Basal & Bolus – What affects blood glucose?

Time flies! I just realised I am already eight months on insulin! I just can’t believe how these months are passing by so quickly.

A lot has changed since my last ‘insulin update’. The biggest change is undeniably the addition of long acting insulin into my treatment plan. I was pretty comfortable with my bolus (fast acting) insulin dosages before. Luckily the change from Jardiance (oral medication) to basal insulin hasn’t changed my initial ratios too much, so it seems.

For my non-diabetic readers:

- Basal insulin: the role of basal insulin, also known as background insulin, is to keep blood glucose levels at consistent levels during periods of fasting. When fasting, the body steadily releases glucose from the liver into the blood to supply our cells with energy. Basal insulin is therefore needed to keep blood glucose levels under control, and to allow the cells to take in glucose for energy. Basal insulin is usually taken once or twice a day depending on the insulin. Basal insulin need to act over a long period of time without a significant ‘peak of action’. That’s why it’s called ‘long acting insulin’.

- Bolus insulin: A bolus dose is insulin that is specifically taken at meal times to keep blood glucose levels under control following a meal. Bolus insulin needs to act quickly and so short acting insulin or rapid acting insulin will be used. It takes a while even for rapid acting insulin to work. That’s why (some) people may choose to inject a certain amount of time before starting to eat. It also depends on the glycemic index of the food you are having and how fast the meal will digest. The goal is to match insulin with the effect on your blood sugars.

The challenge is now to find my basal rate and how to adjust for things like very active days or my period. Yes, hormones have a big influence on your insulin sensitivity! I have been struggling a bit with out of the ordinary days (very active days, very sedentary days, sick days,…) But on ‘regular’ weeks I manage to get pretty stable nights and a good fasting glucose level most of the time -Remember, perfection doesn’t exist. So I think I have found the right basal dose, for now.

It made me think about all things that can influence our body’s insulin sensitivity/resistance and hence, your blood glucose levels. Diatribe has a very informative blog post about this topic, describing 42 factors that affect blood glucose.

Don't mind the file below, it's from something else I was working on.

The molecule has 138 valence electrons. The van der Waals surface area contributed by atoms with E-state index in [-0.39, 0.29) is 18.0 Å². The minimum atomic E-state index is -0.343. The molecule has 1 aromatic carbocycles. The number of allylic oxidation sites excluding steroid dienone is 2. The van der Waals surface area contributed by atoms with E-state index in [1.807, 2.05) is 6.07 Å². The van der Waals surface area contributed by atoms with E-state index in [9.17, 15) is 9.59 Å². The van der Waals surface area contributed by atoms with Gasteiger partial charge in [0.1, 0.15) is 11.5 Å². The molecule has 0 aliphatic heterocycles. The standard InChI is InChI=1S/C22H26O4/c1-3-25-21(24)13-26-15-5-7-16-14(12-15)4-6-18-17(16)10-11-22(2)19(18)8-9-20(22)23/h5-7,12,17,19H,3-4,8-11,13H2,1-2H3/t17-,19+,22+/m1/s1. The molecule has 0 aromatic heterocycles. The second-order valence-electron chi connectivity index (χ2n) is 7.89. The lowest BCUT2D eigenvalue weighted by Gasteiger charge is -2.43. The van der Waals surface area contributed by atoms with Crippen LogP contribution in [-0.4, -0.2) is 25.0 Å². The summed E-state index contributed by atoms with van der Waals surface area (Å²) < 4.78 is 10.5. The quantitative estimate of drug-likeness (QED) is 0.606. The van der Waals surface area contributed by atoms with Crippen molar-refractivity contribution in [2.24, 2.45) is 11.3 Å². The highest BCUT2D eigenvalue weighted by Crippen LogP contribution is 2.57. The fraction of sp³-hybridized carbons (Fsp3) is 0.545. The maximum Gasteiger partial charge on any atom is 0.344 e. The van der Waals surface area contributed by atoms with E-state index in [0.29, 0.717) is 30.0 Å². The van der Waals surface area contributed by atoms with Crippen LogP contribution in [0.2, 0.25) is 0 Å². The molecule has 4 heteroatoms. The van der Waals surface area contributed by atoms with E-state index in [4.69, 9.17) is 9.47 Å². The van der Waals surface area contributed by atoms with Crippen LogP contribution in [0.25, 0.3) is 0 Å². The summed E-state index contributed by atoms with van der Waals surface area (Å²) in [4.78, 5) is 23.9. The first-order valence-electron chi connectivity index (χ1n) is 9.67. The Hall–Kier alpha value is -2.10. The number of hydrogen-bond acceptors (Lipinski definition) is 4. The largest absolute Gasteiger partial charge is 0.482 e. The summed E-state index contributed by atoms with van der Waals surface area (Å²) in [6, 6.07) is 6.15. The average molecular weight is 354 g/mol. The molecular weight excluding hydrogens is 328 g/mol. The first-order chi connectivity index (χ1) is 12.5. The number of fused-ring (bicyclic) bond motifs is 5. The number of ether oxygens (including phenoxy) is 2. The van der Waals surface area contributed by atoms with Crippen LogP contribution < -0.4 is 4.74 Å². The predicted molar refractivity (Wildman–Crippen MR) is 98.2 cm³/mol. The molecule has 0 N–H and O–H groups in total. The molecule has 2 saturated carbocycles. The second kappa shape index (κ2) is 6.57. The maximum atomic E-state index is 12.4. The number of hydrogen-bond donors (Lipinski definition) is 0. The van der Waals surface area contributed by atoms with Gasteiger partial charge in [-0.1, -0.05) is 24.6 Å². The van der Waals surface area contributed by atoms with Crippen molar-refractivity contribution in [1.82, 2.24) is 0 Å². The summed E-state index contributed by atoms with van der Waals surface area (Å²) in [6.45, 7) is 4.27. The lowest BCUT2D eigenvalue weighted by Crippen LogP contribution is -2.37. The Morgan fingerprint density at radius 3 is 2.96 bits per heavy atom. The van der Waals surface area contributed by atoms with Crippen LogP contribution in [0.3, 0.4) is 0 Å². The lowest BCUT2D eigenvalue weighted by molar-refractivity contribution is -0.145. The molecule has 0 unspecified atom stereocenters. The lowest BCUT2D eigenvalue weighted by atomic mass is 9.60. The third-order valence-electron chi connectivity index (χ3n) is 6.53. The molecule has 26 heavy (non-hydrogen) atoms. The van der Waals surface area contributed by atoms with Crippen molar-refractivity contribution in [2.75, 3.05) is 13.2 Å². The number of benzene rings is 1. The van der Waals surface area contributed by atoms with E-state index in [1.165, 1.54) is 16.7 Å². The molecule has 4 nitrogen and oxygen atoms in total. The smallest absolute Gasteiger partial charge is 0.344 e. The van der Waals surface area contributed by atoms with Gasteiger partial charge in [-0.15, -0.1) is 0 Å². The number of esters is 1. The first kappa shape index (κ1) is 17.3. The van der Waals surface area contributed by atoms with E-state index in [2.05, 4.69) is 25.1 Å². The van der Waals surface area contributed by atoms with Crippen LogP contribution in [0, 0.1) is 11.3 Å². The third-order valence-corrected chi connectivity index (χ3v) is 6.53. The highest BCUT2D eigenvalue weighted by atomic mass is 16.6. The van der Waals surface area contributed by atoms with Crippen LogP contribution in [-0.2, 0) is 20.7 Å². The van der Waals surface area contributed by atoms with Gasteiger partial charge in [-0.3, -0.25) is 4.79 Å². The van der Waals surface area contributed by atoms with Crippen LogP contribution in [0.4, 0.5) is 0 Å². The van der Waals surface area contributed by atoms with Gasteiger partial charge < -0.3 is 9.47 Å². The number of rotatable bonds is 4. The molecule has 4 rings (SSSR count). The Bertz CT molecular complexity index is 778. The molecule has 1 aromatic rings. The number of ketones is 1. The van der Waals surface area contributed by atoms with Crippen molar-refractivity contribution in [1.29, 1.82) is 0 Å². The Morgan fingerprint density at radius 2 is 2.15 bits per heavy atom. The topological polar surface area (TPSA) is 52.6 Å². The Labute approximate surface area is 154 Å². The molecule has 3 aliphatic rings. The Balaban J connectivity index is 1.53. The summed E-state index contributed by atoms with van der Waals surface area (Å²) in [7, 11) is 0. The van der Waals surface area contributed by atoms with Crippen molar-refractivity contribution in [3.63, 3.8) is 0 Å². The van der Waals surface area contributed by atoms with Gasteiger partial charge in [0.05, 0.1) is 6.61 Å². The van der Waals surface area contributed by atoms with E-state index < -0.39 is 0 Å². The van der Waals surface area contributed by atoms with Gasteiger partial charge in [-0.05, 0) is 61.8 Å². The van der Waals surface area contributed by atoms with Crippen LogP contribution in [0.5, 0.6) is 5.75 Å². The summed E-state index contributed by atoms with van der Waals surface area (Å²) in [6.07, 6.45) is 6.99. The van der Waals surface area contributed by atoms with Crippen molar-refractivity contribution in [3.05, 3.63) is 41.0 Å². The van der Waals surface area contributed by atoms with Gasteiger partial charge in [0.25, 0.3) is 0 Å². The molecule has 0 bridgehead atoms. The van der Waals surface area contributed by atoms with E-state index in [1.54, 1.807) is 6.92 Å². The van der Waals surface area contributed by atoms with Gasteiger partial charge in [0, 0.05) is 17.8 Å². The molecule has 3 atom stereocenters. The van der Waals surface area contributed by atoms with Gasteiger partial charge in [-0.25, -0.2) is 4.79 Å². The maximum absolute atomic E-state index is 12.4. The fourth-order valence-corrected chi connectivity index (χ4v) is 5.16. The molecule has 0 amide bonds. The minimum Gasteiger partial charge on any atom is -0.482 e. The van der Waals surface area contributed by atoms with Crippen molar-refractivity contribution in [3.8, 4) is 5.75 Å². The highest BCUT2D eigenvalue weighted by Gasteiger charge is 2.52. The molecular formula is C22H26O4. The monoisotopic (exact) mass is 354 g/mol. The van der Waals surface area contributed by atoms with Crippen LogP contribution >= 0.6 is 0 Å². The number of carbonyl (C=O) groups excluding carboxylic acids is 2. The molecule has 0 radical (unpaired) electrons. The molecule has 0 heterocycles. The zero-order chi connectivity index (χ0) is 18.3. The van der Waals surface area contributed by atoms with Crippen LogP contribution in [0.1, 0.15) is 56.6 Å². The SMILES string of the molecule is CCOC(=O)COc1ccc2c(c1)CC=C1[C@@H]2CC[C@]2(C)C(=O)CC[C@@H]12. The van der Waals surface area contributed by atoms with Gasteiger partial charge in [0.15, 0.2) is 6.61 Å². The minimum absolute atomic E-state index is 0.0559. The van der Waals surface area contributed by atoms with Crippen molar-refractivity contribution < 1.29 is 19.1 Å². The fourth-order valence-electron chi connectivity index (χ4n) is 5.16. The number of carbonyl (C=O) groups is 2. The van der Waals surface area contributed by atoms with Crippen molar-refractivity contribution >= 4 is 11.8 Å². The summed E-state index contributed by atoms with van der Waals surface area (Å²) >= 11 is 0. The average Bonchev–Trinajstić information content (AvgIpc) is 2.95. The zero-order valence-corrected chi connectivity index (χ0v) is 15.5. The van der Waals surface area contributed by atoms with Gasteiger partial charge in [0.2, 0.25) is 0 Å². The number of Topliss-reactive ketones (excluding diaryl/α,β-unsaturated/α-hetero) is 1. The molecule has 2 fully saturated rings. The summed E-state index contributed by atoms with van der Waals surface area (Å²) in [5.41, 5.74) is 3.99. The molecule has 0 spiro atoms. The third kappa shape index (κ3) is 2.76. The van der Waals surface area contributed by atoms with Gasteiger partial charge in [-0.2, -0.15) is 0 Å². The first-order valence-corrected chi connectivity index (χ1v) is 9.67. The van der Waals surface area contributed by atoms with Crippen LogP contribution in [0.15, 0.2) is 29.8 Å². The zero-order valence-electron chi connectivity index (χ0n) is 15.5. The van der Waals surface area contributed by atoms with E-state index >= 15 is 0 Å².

So many factors! No wonder some days are off without me having a clue as to why or what has happened. It is so important to remind yourself that you are simply not in control of all these factors. In a healthy person, the pancreas will increase or decrease the amount of insulin secretion depending on what’s going on in the person’s body or what the body has to deal with. Unfortunately, that option is not available for us. Some people with MODY still make a small amount of their own insulin, which makes it ‘easier’ to regulate ones blood sugar levels. But some of us make so little to none it has no additional value. No matter what’s the case for you personally, we simply can’t expect ourselves to juggle this many balls all at once. Be kind for yourself if things don’t work out as planned. It’s good to be aware of these factors and to look for patterns. This makes it easier to predict or explain out of range values. But it doesn’t mean you have to beat yourselves up or feel guilty when things don’t go to plan. And you absolutely don’t have to try and control all of those!

I know I still have a long way to go in truly incorporating this way of thinking. Awareness is the first step, isn’t it? I just wanted to address this topic because I now many people with diabetes, no matter the type, are struggling with feelings of guilt and self-blame when their blood sugars go out of range. You are doing a fantastic job. Seeing this chart makes me able to give myself some grace and acknowledge that I am doing well enough.

Try to find some patterns. This will make it easier to manage your levels. But also be mindful of the fact you can’t control everything. Asses, adjust and go on with your day. Don’t let numbers get the better of you.

Take care.

Lots of love